'The Florestans—named after the more extrovert of Schumann's two artistic alter egos—have, in only five years, established themselves as the piano trio par excellence of our day. Their previous Schumann disc, comprising the D minor and F major trios, won deserved acclaim and a clutch of awards. Now they turn their attention to the late G minor trio, a comparative rarity in the concert hall these days. Listening to such exhilarating, spontaneous accounts of this wonderful music, it is hard to understand its neglect. Another superlative issue from Hyperion and the Florestans.' (The Sunday Times)
'The Florestan Trio plays all these works with characteristic thoughtfulness and intelligence. It is difficult to find fault with its performances. A valuable and highly enjoyable addition to the Schumann discography' (BBC Music Magazine)
'Revelatory performances from the Florestan. Excellently recorded, this welcome disc should win all three works a new lease of life' (Gramophone)
'This latest recording confirms that the Florestan Trio has become one of the most exciting and compelling chamber groups around. Their skill is that they let the music speak for itself but play it with passion … magical' (Daily Express)
'Marvellous performances. The Florestan trio, individually and as an ensemble, plays with flawless technique, integrating sounds and ideas perfectly. Altogether, a fine recording' (Fanfare)
'Delightful. Most refined performances of lovely music' (Classic CD)
'A triumphant successor to their previous disc of Schumann. Indeed, it’s one of the best discs of Schumann chamber music I’ve heard in recent years' (International Record Review)
'Irresistibly lovely music, the Florestans respond to it with performances of finesse and insight. Textures are warm, and the recording clear and well-focused. A first-rate recommendation' (The Scotsman)
'First rate in every way: thoughtful and spirited accounts of all three pieces' (Classic FM Magazine)
Kräftig, mit Humor [7'27]
Humoreske: Lebhaft [7'01]
Finale: Im Marsch-Tempo [5'29]
Following the huge success of their disc of Schumann's first two Piano Trios (CDA67063) which won a Gramophone Award and was descibed as the best chamber record of 1999 by BBC Radio 3, The Florestan Trio here complete their recording of all Schumann's Trios and present further chamber works by Schumann. In the Piano Quartet the trio are joined by viola player Thomas Riebl who performed the work with them most recently at London's Wigmore Hall, to great critical acclaim. Although the Quartet in E flat has never achieved the same degree of popularity as the famous Quintet that preceeded it, this wonderful performance is sure to win the work new admirers.
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One of Schumann’s extra-curricular activities as a reluctant 18-year-old law student at Leipzig University had been to form a piano quartet. The ensemble’s convivial evenings of drinking and music-making were given over to large quantities of Bavarian beer, and to performances of such works as Beethoven’s ‘Archduke’ Trio, the E flat Trio of Schubert, and the Piano Quartet by the Bohemian composer Jan Ladislav Dussek. Schumann himself also composed a Piano Quartet in C minor at this time, which still survives. As he was working on it, in November 1828, he was thrown into an emotional turmoil by the news of Schubert’s untimely death. A diary entry for the last day of the month reads simply: ‘My quartet—Schubert is dead—dismay’.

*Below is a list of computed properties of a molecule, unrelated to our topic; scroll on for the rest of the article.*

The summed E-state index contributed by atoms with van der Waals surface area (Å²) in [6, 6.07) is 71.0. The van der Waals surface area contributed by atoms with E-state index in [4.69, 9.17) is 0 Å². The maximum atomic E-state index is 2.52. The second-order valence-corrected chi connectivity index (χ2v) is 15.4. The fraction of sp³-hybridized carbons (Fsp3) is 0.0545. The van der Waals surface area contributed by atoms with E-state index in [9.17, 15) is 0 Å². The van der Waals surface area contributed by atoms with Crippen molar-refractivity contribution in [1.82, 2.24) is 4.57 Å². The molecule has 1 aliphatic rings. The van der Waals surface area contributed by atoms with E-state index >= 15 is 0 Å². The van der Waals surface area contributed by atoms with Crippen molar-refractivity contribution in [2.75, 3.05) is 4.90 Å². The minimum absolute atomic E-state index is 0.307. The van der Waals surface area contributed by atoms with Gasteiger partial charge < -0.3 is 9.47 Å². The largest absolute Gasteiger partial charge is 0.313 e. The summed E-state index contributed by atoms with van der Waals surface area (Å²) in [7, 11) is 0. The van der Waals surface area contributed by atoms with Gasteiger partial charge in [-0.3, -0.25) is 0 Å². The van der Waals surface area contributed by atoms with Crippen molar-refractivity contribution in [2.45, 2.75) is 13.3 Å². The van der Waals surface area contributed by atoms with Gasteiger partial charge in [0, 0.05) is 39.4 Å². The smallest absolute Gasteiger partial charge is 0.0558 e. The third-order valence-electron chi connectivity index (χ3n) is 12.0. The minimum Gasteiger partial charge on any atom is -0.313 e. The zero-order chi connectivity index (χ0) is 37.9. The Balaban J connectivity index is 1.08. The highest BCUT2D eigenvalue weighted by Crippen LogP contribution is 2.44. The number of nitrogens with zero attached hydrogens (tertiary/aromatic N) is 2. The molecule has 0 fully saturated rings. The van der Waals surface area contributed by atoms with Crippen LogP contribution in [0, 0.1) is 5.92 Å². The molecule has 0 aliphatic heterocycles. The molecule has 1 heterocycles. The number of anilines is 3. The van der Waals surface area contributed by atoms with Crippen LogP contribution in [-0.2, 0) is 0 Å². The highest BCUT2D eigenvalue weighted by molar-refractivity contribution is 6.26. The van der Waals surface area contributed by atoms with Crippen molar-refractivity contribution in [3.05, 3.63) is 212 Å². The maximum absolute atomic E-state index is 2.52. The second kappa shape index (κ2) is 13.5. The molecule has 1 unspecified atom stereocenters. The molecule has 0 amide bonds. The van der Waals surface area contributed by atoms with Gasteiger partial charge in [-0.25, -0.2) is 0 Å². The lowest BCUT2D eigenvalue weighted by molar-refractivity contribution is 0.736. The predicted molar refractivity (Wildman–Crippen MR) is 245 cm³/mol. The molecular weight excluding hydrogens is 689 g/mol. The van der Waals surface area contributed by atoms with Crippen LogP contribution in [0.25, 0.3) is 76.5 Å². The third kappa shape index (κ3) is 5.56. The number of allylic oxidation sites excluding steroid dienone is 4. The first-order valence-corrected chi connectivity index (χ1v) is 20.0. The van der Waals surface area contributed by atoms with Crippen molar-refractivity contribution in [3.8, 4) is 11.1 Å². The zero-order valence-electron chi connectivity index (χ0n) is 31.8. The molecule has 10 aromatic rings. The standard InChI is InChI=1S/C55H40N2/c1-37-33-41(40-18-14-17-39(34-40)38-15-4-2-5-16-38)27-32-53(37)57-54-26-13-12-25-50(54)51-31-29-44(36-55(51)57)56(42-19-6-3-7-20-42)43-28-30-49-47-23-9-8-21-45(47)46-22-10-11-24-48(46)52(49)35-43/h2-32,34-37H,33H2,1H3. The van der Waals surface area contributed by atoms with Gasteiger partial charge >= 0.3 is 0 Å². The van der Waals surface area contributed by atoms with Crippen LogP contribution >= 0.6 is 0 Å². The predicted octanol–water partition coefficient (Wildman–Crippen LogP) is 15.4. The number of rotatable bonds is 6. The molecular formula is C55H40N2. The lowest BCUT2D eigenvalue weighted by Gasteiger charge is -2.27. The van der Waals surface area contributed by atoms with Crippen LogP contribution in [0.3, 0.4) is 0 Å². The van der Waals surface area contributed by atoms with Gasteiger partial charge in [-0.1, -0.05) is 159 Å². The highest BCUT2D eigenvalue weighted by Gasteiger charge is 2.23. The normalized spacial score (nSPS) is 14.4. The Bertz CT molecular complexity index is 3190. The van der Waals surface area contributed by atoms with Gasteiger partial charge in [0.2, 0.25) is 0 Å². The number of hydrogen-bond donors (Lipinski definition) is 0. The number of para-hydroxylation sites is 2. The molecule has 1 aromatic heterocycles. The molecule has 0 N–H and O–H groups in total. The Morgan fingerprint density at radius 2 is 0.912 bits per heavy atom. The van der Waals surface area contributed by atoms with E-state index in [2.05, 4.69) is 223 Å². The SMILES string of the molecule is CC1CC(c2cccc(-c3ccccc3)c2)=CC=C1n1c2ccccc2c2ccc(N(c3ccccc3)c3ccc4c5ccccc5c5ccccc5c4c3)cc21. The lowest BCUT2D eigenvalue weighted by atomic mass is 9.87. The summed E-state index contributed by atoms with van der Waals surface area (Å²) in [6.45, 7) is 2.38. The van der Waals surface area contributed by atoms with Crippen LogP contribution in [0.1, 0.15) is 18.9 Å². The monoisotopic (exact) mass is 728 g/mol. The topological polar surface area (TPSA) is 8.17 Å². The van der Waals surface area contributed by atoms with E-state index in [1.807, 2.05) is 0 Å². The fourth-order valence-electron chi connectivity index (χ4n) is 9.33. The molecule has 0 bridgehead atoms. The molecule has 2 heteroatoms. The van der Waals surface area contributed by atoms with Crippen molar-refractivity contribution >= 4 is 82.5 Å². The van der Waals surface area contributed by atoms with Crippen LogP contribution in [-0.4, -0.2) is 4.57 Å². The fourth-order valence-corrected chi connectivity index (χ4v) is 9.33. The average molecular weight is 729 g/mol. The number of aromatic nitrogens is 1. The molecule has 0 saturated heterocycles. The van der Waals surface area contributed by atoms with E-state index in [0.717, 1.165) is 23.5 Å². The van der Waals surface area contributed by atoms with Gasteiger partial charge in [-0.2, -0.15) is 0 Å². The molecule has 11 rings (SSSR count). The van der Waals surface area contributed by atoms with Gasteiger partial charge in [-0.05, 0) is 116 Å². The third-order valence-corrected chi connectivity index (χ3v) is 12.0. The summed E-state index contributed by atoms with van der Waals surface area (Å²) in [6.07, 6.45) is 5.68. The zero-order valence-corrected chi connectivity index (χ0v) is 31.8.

For a long time this youthful piano quartet, permeated with echoes of Schubert, remained an isolated experiment: not until 1842 did Schumann return to chamber music for piano and strings. In the summer of that year, after an intensive study of the string quartets of Haydn, Mozart and Beethoven, he composed a set of three quartets of his own; and they were followed in the last three months of the year by the Piano Quintet Op 44, the Piano Quartet Op 47, and the preliminary version of a Piano Trio in A minor. The last of these works did not reach its definitive form until 1850, when it appeared under the title of Fantasiestücke Op 88.
Piano Quartet in E flat major Op 47
The work begins with a slow introduction foreshadowing the main theme of the Allegro. Its sense of groping towards the light surely reflects Schumann’s study of the string quartets of Beethoven; and as Beethoven so often does in his late quartets, Schumann brings back the introduction at its original slow tempo at strategic points during the later course of the movement—notably at the end of the exposition and immediately before the coda. These moments of reflection punctuate what is one of Schumann’s most exhilarating pieces—one whose pulsating rhythm scarcely lets up for an instant.
The fleeting Scherzo is scored with Mendelssohnian lightness. Its delicately ‘tripping’ subject recurs intermittently in both trio sections—the first of them based on a smoothly moving phrase which clearly arises out of the same impulse as the Scherzo’s subject; the second, a thoroughly Schumannesque series of sustained, syncopated chords in contrasting registers. At the end, the music disappears in a puff of smoke, with the aid of the first trio’s initial phrase.